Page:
Give Me Some Skin

One of the many distinguishing (unusual!) aspects of Kundalini Yoga is the presence of sheepskins used to practice and meditate upon.

While other yoga students are busy buying petroleum based yoga mats and bags, Kundalini students are investigating what is the optimal material to use for their largely seated practice and deep meditations.

In every teacher training program that I have taught over the last 20 years, students invariably ask: “What’s with the skins? I thought this was about being a vegetarian.”

One of my first memories of visiting Yogi Bhajan was the huge sheepskin that adorned the back of the recliner that he used for his 22-hour workdays. For many years the lifestyle of the Kundalini Yogi was a set (or several sets!) of white clothing and a rolled up sheepskin in a blanket.

So what’s with the skins?

The answer goes back hundreds of years, in a land faraway, where yogis meditating day in and day out in their cave or forest hermitage nestled on top of – an animal skin.

The natural fibers of the animal skin served to not only insulate them from temperature changes as they meditated throughout the night, but more importantly they insulated them from the magnetic field of the earth as they built a meditative energy field around themselves to deepen their journey within.

This was the original meaning of asana – it literally meant where the yogi sat – the seat of the meditation was the asana and the only posture that mattered.

A proper asana, or meditative seat, was of natural fibers (and that could include river grass as well as animal skins) that was instrumental in blocking the earth’s magnetic field from compromising the circumvent force field created by deep meditation.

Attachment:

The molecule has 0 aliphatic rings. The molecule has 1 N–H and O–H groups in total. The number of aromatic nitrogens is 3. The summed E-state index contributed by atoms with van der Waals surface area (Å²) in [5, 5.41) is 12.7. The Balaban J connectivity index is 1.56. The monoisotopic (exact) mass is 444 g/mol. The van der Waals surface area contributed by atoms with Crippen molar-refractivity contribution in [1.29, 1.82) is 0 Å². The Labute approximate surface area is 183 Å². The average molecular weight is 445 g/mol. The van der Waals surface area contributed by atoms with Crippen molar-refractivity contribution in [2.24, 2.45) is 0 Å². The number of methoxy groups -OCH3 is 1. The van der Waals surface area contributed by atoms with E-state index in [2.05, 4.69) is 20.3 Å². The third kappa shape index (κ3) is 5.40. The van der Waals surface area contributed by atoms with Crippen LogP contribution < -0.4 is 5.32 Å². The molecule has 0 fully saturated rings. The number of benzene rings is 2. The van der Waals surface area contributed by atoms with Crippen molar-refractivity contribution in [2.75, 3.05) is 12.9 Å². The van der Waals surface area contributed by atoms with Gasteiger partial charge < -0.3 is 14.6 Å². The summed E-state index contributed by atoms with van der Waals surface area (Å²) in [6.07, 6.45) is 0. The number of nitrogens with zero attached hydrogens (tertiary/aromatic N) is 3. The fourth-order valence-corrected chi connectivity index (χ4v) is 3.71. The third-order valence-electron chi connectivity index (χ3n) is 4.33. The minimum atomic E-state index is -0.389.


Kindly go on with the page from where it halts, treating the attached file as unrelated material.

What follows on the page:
In reality, any natural fibers can do this job – silk, cotton or wool – and they can be in the form of a blanket or rug. Yet the traditional asana was usually a deerskin or a tiger skin (permitted only for yogis who swore a vow of celibacy).

The yogis meditated on these skins as a way to honor the life of the animal. Its final end became an instrument in a journey toward enlightenment.

Today the skin of choice is the byproduct of sheep who are raised for their meat. Sheepskins have also been used medicinally for burned victims and new-born infants.

Yet they are yogis, and those who practice Kundalini Yoga, who are uncomfortable or even antagonistic toward the use of animal skins in a yoga practice, tradition notwithstanding.

If this is your choice, then using blankets made from wool or mats made from wool felt can fulfill the need for a meditation mat that insulates the practitioner from the earth’s magnetic field.

Yet I do remember the many sheepskins that covered the chairs and couches of our teacher Yogi Bhajan, and even a bearskin over his bed – the best skin for sleeping on he once said.

And while it is important that we sit upon something to meditate, regardless how we justify or practice ahimsa, the most important thing is that we do sit – and meditate.




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